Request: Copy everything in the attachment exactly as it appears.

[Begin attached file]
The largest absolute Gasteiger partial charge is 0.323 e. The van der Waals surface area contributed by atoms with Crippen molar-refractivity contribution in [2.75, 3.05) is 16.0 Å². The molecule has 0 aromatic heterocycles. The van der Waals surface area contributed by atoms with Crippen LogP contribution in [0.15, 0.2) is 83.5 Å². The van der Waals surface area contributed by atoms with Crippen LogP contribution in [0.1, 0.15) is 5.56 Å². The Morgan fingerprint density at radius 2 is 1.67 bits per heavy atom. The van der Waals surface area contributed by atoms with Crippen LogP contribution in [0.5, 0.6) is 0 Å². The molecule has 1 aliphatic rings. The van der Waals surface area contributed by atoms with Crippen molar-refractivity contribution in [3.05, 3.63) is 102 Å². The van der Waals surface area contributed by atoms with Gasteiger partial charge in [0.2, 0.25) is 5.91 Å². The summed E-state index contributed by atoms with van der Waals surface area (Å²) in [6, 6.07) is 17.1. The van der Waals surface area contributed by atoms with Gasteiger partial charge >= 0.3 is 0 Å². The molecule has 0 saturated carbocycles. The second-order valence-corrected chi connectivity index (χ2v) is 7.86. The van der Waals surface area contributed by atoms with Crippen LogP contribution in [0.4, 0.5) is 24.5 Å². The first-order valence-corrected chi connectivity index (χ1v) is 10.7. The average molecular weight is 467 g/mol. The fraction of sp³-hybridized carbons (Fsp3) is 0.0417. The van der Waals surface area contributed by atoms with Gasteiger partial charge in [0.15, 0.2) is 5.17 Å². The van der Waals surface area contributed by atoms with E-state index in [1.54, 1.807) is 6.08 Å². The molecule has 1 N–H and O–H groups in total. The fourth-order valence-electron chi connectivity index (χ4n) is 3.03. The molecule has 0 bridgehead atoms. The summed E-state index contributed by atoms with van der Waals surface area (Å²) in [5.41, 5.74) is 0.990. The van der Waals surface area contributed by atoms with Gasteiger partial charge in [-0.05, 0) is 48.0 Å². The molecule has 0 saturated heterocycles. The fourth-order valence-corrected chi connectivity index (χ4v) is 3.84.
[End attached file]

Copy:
The largest absolute Gasteiger partial charge is 0.323 e. The van der Waals surface area contributed by atoms with Crippen molar-refractivity contribution in [2.75, 3.05) is 16.0 Å². The molecule has 0 aromatic heterocycles. The van der Waals surface area contributed by atoms with Crippen LogP contribution in [0.15, 0.2) is 83.5 Å². The van der Waals surface area contributed by atoms with Crippen LogP contribution in [0.1, 0.15) is 5.56 Å². The Morgan fingerprint density at radius 2 is 1.67 bits per heavy atom. The van der Waals surface area contributed by atoms with Crippen LogP contribution in [0.5, 0.6) is 0 Å². The molecule has 1 aliphatic rings. The van der Waals surface area contributed by atoms with Crippen molar-refractivity contribution in [3.05, 3.63) is 102 Å². The van der Waals surface area contributed by atoms with Gasteiger partial charge in [0.2, 0.25) is 5.91 Å². The summed E-state index contributed by atoms with van der Waals surface area (Å²) in [6, 6.07) is 17.1. The van der Waals surface area contributed by atoms with Gasteiger partial charge >= 0.3 is 0 Å². The molecule has 0 saturated carbocycles. The second-order valence-corrected chi connectivity index (χ2v) is 7.86. The van der Waals surface area contributed by atoms with Crippen LogP contribution in [0.4, 0.5) is 24.5 Å². The first-order valence-corrected chi connectivity index (χ1v) is 10.7. The average molecular weight is 467 g/mol. The fraction of sp³-hybridized carbons (Fsp3) is 0.0417. The van der Waals surface area contributed by atoms with Gasteiger partial charge in [0.15, 0.2) is 5.17 Å². The van der Waals surface area contributed by atoms with E-state index in [1.54, 1.807) is 6.08 Å². The molecule has 1 N–H and O–H groups in total. The fourth-order valence-electron chi connectivity index (χ4n) is 3.03. The molecule has 0 bridgehead atoms. The summed E-state index contributed by atoms with van der Waals surface area (Å²) in [5.41, 5.74) is 0.990. The van der Waals surface area contributed by atoms with Gasteiger partial charge in [-0.05, 0) is 48.0 Å². The molecule has 0 saturated heterocycles. The fourth-order valence-corrected chi connectivity index (χ4v) is 3.84.